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Science notes / Astronomy

Mars has huge lava coils

A little bit of Hawaii has been discovered on Mars. Lava coils have been spotted on the surface of the Red Planet, but the Mars version dwarfs anything we've seen after Mauna Loa blows its stack.

The distinctive coils, spotted in a region of valleys near the planet's equator, were captured in high-resolution images by NASA's orbiter and returned to Earth for scientists to pore over. The spirals discovered in those images -- by a graduate student at Arizona State University -- are reportedly the first extraterrestrial lava coils ever identified.

"The spirals and polygonal fractures are similar to features seen in the more fluid lava flows on Earth, like those in Hawaii," said Ashwin R. Vasavada, deputy project scientist for the Mars Space Laboratory.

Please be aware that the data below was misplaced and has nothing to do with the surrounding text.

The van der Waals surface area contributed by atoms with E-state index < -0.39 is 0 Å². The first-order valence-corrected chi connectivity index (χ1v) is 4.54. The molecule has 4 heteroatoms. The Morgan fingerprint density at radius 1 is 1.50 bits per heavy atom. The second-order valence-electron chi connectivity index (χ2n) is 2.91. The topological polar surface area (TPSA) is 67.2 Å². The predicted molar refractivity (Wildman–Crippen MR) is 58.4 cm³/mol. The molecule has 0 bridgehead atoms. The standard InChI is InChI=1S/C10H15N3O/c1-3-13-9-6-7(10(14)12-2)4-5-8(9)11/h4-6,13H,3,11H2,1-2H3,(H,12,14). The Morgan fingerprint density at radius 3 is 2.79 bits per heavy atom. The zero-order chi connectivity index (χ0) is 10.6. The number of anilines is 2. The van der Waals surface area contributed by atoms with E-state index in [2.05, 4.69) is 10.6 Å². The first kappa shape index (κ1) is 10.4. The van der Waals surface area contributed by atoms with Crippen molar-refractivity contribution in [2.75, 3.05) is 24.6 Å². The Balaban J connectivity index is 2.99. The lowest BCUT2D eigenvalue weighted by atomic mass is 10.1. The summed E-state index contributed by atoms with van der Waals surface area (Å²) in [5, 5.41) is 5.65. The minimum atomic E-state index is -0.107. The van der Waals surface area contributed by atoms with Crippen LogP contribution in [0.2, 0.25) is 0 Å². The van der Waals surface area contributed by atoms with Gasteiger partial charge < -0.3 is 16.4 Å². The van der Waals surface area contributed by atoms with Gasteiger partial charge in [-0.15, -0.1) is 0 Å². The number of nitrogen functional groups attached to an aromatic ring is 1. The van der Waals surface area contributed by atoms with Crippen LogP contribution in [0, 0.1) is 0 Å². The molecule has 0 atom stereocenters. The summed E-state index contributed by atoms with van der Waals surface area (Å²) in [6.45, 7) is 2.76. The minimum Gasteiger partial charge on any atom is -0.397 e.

Coils form when the cooling lava twists along as the lava flow moves downstream. But on Mars, "everything is larger and slower because the fluid on Mars is taffy like," he said.

Larger is right. The spirals are up to 100 feet wide, much larger than those in Hawaii, which are 1 to 2 feet.

The lava patterns also speak to the long debate over what formed those valleys in the Athabasca Valles region of Mars in the first place -- fire or ice? "Finding bits of circumstantial evidence like these spirals, which form in lava on Earth, will help solve this mystery," he said.

-- Los Angeles Times